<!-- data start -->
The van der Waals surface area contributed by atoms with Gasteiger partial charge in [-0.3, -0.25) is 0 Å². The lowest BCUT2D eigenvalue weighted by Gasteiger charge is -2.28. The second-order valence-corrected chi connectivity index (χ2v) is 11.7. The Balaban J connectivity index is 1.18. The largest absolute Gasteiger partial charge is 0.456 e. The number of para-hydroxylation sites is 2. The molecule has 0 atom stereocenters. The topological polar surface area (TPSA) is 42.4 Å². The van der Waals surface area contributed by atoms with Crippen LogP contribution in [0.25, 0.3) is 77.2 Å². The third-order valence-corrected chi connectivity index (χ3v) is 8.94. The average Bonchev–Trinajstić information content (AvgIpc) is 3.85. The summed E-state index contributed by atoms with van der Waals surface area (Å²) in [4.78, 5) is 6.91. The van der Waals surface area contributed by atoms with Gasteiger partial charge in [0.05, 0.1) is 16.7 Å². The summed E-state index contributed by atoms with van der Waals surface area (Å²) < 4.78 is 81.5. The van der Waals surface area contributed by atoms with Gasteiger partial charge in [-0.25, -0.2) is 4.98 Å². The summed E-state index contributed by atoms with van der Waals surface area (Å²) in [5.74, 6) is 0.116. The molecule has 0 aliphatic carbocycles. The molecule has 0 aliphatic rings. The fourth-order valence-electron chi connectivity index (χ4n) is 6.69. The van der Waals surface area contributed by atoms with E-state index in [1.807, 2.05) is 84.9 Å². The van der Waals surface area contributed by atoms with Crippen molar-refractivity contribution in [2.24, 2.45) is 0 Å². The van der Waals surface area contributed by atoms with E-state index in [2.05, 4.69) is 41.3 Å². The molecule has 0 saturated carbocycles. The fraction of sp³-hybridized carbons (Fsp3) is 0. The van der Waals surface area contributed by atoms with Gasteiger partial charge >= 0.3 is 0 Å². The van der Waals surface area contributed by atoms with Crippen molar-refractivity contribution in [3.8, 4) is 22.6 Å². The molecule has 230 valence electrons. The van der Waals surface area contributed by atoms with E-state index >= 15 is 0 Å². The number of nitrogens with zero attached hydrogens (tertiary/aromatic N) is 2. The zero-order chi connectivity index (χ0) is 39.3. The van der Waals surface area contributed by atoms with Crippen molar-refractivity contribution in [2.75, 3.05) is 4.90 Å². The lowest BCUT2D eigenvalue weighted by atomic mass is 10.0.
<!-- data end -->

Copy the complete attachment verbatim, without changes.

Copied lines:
The van der Waals surface area contributed by atoms with Gasteiger partial charge in [-0.3, -0.25) is 0 Å². The lowest BCUT2D eigenvalue weighted by Gasteiger charge is -2.28. The second-order valence-corrected chi connectivity index (χ2v) is 11.7. The Balaban J connectivity index is 1.18. The largest absolute Gasteiger partial charge is 0.456 e. The number of para-hydroxylation sites is 2. The molecule has 0 atom stereocenters. The topological polar surface area (TPSA) is 42.4 Å². The van der Waals surface area contributed by atoms with Crippen LogP contribution in [0.25, 0.3) is 77.2 Å². The third-order valence-corrected chi connectivity index (χ3v) is 8.94. The average Bonchev–Trinajstić information content (AvgIpc) is 3.85. The summed E-state index contributed by atoms with van der Waals surface area (Å²) in [4.78, 5) is 6.91. The van der Waals surface area contributed by atoms with Gasteiger partial charge in [0.05, 0.1) is 16.7 Å². The summed E-state index contributed by atoms with van der Waals surface area (Å²) < 4.78 is 81.5. The van der Waals surface area contributed by atoms with Gasteiger partial charge in [-0.25, -0.2) is 4.98 Å². The summed E-state index contributed by atoms with van der Waals surface area (Å²) in [5.74, 6) is 0.116. The molecule has 0 aliphatic carbocycles. The molecule has 0 aliphatic rings. The fourth-order valence-electron chi connectivity index (χ4n) is 6.69. The van der Waals surface area contributed by atoms with E-state index in [1.807, 2.05) is 84.9 Å². The van der Waals surface area contributed by atoms with Crippen molar-refractivity contribution in [2.24, 2.45) is 0 Å². The van der Waals surface area contributed by atoms with E-state index in [2.05, 4.69) is 41.3 Å². The molecule has 0 saturated carbocycles. The fraction of sp³-hybridized carbons (Fsp3) is 0. The van der Waals surface area contributed by atoms with Gasteiger partial charge >= 0.3 is 0 Å². The van der Waals surface area contributed by atoms with Crippen molar-refractivity contribution in [3.8, 4) is 22.6 Å². The molecule has 230 valence electrons. The van der Waals surface area contributed by atoms with E-state index >= 15 is 0 Å². The number of nitrogens with zero attached hydrogens (tertiary/aromatic N) is 2. The zero-order chi connectivity index (χ0) is 39.3. The van der Waals surface area contributed by atoms with Crippen molar-refractivity contribution in [2.75, 3.05) is 4.90 Å². The lowest BCUT2D eigenvalue weighted by atomic mass is 10.0.